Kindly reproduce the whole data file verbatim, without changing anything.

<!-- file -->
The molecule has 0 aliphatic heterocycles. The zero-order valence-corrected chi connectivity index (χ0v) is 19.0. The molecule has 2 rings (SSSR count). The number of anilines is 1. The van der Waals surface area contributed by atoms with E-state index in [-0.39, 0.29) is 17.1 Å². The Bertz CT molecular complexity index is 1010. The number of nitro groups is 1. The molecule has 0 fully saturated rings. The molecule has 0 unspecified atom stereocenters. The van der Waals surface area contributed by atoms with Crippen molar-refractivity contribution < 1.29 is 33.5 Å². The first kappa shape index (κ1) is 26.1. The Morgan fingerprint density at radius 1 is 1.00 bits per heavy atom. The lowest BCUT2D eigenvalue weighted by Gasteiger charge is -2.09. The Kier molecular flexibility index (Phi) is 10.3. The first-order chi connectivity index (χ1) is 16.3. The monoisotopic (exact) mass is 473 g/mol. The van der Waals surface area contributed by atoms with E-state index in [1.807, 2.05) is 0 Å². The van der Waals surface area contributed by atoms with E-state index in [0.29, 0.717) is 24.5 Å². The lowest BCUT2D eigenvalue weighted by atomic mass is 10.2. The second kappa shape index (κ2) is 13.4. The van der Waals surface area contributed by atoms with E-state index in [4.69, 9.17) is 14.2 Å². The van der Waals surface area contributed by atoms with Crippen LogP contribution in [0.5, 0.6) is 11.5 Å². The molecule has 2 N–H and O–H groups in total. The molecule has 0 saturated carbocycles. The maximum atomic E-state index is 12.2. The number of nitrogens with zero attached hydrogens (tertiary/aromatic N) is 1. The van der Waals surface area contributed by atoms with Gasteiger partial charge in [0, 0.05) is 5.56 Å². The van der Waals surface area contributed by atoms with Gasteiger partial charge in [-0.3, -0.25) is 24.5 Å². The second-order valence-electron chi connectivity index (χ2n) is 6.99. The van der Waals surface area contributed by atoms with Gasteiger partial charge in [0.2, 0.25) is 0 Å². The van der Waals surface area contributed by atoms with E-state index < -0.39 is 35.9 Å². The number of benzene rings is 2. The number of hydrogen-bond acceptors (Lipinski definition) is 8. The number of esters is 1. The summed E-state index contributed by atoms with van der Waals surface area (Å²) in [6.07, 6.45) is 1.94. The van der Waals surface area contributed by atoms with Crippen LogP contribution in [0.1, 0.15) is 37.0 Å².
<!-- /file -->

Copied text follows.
The molecule has 0 aliphatic heterocycles. The zero-order valence-corrected chi connectivity index (χ0v) is 19.0. The molecule has 2 rings (SSSR count). The number of anilines is 1. The van der Waals surface area contributed by atoms with E-state index in [-0.39, 0.29) is 17.1 Å². The Bertz CT molecular complexity index is 1010. The number of nitro groups is 1. The molecule has 0 fully saturated rings. The molecule has 0 unspecified atom stereocenters. The van der Waals surface area contributed by atoms with Crippen molar-refractivity contribution < 1.29 is 33.5 Å². The first kappa shape index (κ1) is 26.1. The Morgan fingerprint density at radius 1 is 1.00 bits per heavy atom. The lowest BCUT2D eigenvalue weighted by Gasteiger charge is -2.09. The Kier molecular flexibility index (Phi) is 10.3. The first-order chi connectivity index (χ1) is 16.3. The monoisotopic (exact) mass is 473 g/mol. The van der Waals surface area contributed by atoms with E-state index in [1.807, 2.05) is 0 Å². The van der Waals surface area contributed by atoms with E-state index in [0.29, 0.717) is 24.5 Å². The lowest BCUT2D eigenvalue weighted by atomic mass is 10.2. The second kappa shape index (κ2) is 13.4. The van der Waals surface area contributed by atoms with E-state index in [4.69, 9.17) is 14.2 Å². The van der Waals surface area contributed by atoms with Crippen LogP contribution in [0.5, 0.6) is 11.5 Å². The molecule has 2 N–H and O–H groups in total. The molecule has 0 saturated carbocycles. The maximum atomic E-state index is 12.2. The number of nitrogens with zero attached hydrogens (tertiary/aromatic N) is 1. The van der Waals surface area contributed by atoms with Gasteiger partial charge in [0, 0.05) is 5.56 Å². The van der Waals surface area contributed by atoms with Gasteiger partial charge in [-0.3, -0.25) is 24.5 Å². The second-order valence-electron chi connectivity index (χ2n) is 6.99. The van der Waals surface area contributed by atoms with Gasteiger partial charge in [0.2, 0.25) is 0 Å². The van der Waals surface area contributed by atoms with E-state index < -0.39 is 35.9 Å². The number of benzene rings is 2. The number of hydrogen-bond acceptors (Lipinski definition) is 8. The number of esters is 1. The summed E-state index contributed by atoms with van der Waals surface area (Å²) in [6.07, 6.45) is 1.94. The van der Waals surface area contributed by atoms with Crippen LogP contribution in [0.1, 0.15) is 37.0 Å².